Quantcast
You are now being logged in using your Facebook credentials

ADVERTISEMENT

Comments (24)

Load Previous Comments
  • I have to agree with Bradley Price. The only argument in favor of the trailer quean is the possibility of people seeing in person the rarest, most spectacular and unique automobiles. They do not need to be modified simply because they were perfect just the way they were (not speed, handling, looks but as a whole with their faults and that indescribable x factor). But These cars are stored away locked from the public because they are to their owners just objects of investment like stock.
    The classic car scene is being destroyed by people who not only are no enthusiasts but they simply do not have the slightest idea about the classic car world or the cars they buy and are in just to make money just because the art market has gotten to expensive. The automobile is not a work off art when it stops being driven its whole purpose the soul of the car is being killed. The only way a car like that does makes sense is in a public museum where it is available to the public as a technological legacy of mans progress.

  • Xander Cesari

    Report Permalink

    As everyone weighs in, I think it's worth explicitly stating that this article starts playing the Devil's advocate from the title; "In defense of...". Clearly it's not the traditional point of view for this site and the kind of motorhead who frequents it. But the occasional article of this ilk contributes strongly to my affection for Petrolicious. I like that the editors (and the commenters) are willing to consider other viewpoints and facets to the glorious automobile. I find myself consistently frustrated with 'enthusiasts' who like what they like and scorn everything else.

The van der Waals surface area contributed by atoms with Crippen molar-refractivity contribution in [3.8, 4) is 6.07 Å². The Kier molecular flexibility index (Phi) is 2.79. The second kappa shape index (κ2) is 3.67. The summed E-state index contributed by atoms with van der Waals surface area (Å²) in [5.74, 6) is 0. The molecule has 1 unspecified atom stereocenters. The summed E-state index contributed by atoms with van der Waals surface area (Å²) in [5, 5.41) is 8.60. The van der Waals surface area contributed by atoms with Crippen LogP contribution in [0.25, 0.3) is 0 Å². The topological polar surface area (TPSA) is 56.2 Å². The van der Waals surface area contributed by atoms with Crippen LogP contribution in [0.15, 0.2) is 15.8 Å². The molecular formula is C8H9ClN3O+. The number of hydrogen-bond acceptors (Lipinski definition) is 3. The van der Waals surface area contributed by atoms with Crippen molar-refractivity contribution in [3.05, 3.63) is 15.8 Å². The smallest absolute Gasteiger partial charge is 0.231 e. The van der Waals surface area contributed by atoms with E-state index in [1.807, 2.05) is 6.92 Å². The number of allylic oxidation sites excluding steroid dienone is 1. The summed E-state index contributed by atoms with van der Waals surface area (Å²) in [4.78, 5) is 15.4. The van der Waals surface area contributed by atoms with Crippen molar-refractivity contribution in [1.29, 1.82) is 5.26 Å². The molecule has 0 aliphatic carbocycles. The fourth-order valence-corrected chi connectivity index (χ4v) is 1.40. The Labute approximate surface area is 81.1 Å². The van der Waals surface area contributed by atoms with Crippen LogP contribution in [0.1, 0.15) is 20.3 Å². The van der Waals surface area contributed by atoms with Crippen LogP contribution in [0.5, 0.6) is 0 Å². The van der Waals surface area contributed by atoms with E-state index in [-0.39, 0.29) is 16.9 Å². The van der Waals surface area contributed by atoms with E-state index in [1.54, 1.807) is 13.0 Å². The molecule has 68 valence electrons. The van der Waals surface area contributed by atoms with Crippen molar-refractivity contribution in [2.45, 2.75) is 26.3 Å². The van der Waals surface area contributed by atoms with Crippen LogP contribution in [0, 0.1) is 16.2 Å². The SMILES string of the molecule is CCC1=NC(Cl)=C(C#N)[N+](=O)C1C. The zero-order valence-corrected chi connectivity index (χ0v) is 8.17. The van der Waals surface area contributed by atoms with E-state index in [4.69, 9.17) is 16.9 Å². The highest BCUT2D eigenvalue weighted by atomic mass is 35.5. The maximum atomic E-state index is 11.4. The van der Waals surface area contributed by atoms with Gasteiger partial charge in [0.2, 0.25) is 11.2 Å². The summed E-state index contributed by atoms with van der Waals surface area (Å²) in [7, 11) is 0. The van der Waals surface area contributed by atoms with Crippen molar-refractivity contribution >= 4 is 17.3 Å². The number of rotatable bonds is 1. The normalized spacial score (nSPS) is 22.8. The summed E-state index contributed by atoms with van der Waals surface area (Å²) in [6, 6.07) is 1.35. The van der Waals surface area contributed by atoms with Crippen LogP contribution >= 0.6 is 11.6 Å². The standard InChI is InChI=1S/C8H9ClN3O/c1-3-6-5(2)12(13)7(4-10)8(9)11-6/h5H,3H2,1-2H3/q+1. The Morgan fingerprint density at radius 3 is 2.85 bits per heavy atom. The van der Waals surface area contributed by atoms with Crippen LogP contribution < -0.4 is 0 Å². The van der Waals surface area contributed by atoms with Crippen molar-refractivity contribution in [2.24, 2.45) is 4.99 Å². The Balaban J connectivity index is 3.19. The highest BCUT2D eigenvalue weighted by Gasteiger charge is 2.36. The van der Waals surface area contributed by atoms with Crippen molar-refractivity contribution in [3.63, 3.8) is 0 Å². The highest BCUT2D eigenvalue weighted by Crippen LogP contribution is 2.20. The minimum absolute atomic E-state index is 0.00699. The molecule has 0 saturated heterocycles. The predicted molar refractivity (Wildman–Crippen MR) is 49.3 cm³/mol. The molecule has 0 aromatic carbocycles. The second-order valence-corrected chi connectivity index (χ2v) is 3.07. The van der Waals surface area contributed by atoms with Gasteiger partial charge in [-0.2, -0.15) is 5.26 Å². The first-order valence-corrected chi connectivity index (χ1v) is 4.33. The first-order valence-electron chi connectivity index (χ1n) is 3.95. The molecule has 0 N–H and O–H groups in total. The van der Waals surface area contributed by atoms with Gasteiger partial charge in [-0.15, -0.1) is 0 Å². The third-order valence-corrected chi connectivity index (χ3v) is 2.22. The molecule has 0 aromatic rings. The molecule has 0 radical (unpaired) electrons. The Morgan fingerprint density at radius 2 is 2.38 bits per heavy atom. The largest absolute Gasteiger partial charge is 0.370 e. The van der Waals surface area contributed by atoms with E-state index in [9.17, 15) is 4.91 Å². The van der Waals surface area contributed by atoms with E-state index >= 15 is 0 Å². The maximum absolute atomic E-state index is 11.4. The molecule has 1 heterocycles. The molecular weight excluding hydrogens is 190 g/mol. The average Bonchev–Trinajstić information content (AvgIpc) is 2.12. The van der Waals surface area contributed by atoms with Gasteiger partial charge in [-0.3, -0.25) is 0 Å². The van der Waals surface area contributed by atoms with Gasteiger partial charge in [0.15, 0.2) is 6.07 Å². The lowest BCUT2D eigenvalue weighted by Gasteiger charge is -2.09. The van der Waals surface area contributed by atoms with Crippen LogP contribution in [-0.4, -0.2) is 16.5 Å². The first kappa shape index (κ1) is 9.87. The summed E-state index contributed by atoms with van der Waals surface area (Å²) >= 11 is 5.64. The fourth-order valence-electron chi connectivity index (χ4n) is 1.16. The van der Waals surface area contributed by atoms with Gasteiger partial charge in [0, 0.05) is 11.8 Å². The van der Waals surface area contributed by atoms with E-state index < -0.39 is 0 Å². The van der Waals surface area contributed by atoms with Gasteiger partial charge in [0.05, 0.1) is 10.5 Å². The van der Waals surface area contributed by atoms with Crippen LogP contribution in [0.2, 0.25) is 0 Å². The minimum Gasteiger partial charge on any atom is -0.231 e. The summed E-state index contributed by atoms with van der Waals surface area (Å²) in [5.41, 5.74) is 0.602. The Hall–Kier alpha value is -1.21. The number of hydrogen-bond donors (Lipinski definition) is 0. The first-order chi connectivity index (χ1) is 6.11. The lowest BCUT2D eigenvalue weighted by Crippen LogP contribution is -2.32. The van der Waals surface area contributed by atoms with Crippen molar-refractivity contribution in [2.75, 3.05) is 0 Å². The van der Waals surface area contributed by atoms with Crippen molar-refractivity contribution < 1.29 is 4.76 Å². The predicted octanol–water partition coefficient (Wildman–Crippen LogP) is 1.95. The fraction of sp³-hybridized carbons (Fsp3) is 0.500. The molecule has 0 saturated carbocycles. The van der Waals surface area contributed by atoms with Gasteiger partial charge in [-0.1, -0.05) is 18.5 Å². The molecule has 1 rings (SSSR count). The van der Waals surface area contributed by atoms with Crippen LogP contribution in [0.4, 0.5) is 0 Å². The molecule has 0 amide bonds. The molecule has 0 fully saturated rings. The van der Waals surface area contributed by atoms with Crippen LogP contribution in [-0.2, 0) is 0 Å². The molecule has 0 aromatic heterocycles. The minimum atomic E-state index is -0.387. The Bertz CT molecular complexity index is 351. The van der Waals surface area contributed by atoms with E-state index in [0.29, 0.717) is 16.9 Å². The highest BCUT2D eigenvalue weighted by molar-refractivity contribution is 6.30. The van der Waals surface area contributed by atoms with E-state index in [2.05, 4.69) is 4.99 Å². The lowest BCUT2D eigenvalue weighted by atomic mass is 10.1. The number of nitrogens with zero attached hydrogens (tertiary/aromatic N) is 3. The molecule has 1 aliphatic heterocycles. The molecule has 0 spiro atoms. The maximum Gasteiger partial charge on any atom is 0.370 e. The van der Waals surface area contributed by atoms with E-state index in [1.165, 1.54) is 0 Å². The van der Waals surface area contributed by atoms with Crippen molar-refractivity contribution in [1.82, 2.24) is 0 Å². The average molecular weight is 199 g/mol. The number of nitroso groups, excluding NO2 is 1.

So before I waste any more keystrokes or bandwidth, in short, thanks for the discussion.

  • Todd Cox

    Report Permalink

    I have always considered that the garage queen is a failure of intent and among the most selfish of all things. It is doubtful that the people who crafted (by hand, quite often) these cars imagined anything other than the delight they would bring the motorist. When they are kept as garage queens they become little more than currency, to be traded when convenient, or a bragging right to thump your chest about owning without ever really truly owning the car. To own a vintage machine like this without ever engaging it is a supreme waste, and I feel it violates the golden rule of ownership. It becomes a museum piece whose quirks and brilliance will never be known intimately by its keeper.

    A part of me understands the desire to keep something beautiful hidden from a dangerous world, but whatever was the point of its creation? The hundreds of people involved in breathing life into these creations is instantly muted when such a beautiful dynamic sculpture is stuffed into mothballs, and even for as beautiful as some cars can be, there is a deeper beauty yet in experiencing, or observing the functionality of that car performing its intended purpose (which wasn't to be garage art).